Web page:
Dagmar Lieblova was 14 when she arrived at Auschwitz in December 1943, along with her entire Czech Jewish family. All of them were to die there, but she was able to leave after several months due to a bureaucratic mix-up which saved her life. Now 85, with three children and six grandchildren, she says she has a feeling of victory. This report by Ahmad Wadiei and Farin Assemi, of RFE/RL's Radio Farda is narrated by RFE’s Raymond Furlong.
Video

Video Weekly Protests in Korea Keep Japanese WWII Atrocities Alive

Every week in Seoul protesters gather in front of the Japanese Embassy to demand an apology and reparations from Tokyo for the thousands of South Korean women who were forced into prostitution during World War II. Although this year marks the 70th anniversary of the end of the war, these protestors have helped keep the issue of comfort women alive and made it difficult for Japan to move beyond its past wartime atrocities. VOA's Brian Padden reports from Seoul.
Video

Video Exercise: New Prescription for Parkinsons Disease

Exercise could be the new prescription for Parkinson's Disease, a progressive disorder of the nervous system that affects movement. More than six million people worldwide suffer from Parkinsons and they're traditionally treated with medication and surgery. Shelley Schlender has more.
Video

Video Brussels Shaken as New Greek Leader Challenges Europe’s Austerity Drive

Greece’s youngest-ever prime minister, 40-year-old Alexis Tsipras, was sworn in Monday after his victorious far-left Syriza party entered a coalition with far right rivals. Tsipras says he will restore dignity to Greece by ending spending cuts. So begins a new chapter for the country at the epicenter of Europe’s economic crisis - a change that has sent tremors across the continent, as Henry Ridgwell reports from London.
Video

Video Obama Urges Closer Economic Ties During Historic India Visit

U.S. President Barack Obama says the United States and India must do better to capitalize on untapped potential in their economic relationship - by removing some of the roadblocks to greater trade and investment. As VOA correspondent Aru Pande reports from New Delhi, Obama spoke after participating in India’s Republic Day celebration.
Video

Video White House Grapples With Yemen Counterterrorism Strategy

Reports say the U.S. has carried out a drone strike on suspected militants in Yemen, the first after President Barack Obama offered reassurances the U.S. is continuing its counterterrorism operations in the country. The future of those operations has been in question following the collapse last week of Yemen’s government. VOA White House correspondent Luis Ramirez reports.
Video

Video Worldwide Photo Workshops Empower Youth

Last September, 20 young adults from South Sudan took part in a National Geographic Photo Camp. They are among hundreds of students from around the world who have learned how to use a camera to tell the stories of the people in their communities through the powerful medium of photography. Three camp participants talked about their experiences recently on a visit to Washington. VOA’s Julie Taboh reports.
Video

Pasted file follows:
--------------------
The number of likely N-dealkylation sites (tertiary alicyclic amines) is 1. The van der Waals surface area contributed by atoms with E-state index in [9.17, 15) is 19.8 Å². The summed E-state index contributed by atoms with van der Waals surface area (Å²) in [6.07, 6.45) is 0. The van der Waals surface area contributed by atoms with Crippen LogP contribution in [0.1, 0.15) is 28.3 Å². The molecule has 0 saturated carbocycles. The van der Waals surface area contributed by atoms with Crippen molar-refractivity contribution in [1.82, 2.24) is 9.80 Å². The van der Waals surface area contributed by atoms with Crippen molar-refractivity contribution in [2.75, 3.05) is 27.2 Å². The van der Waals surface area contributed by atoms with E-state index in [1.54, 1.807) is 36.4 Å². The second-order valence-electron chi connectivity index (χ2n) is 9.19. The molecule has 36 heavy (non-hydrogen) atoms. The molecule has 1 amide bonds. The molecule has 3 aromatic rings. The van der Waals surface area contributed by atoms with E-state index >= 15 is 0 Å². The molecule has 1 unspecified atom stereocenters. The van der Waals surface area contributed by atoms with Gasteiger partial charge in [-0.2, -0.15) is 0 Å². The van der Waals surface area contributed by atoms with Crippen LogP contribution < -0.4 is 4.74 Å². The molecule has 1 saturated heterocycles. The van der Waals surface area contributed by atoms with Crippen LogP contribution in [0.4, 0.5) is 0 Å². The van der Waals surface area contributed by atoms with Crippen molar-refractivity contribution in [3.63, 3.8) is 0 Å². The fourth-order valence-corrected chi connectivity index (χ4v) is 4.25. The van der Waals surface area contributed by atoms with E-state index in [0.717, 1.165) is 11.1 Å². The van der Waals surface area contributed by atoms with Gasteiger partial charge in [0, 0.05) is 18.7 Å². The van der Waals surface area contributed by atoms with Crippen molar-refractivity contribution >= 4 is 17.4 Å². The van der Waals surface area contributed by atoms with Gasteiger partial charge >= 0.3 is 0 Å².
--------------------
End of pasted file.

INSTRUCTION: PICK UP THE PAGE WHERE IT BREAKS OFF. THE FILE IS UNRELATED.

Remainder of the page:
Video US, Japan Offer Lessons as Eurozone Launches Huge Stimulus

The Euro currency has fallen sharply after the European Central Bank announced a bigger-than-expected $67 billion-a-month quantitative easing program Thursday - commonly seen as a form of printing new money. Henry Ridgwell reports for VOA from London on whether the move might rescue the eurozone economy -- and what lessons have been learned from similar programs around the world.
Video

Video Oil Price Drop Troubles Texas Producers

As oil prices have fallen over the past several months, drilling operations have slowed in some parts of the United States - including Texas, the state that surpasses all others in energy production. The Lone Star State’s energy output has been boosted in recent years by development of resources trapped deep below ground in the Eagle Ford shale deposit, which stretches across south central Texas. As VOA’s Greg Flakus reports from Karnes City, Texas, the drop in oil prices has created concerns,
Video

Video Nigerian Elections Pose Concern of Potential Conflict in 'Middle Belt'

Nigeria’s north-central state of Kaduna has long been the site of fighting between Muslims and Christians as well as between people of different ethnic groups. As the February elections approach, community and religious leaders are making plans they hope will keep the streets calm after results are announced. Chris Stein reports from the state capital, Kaduna.
Video

Video As Viewership Drops, Obama Puts His Message on YouTube

Ratings reports show President Obama’s State of the Union address this week drew the lowest number of viewers for this annual speech in 15 years. White House officials anticipated this, and the president has decided to take a non-traditional approach to getting his message out. VOA White House correspondent Luis Ramirez reports.

Circumventing Censorship

An Internet Primer for Healthy Web Habits

As surveillance and censoring technologies advance, so, too, do new tools for your computer or mobile device that help protect your privacy and break through Internet censorship.
More

All About America

AppleAndroid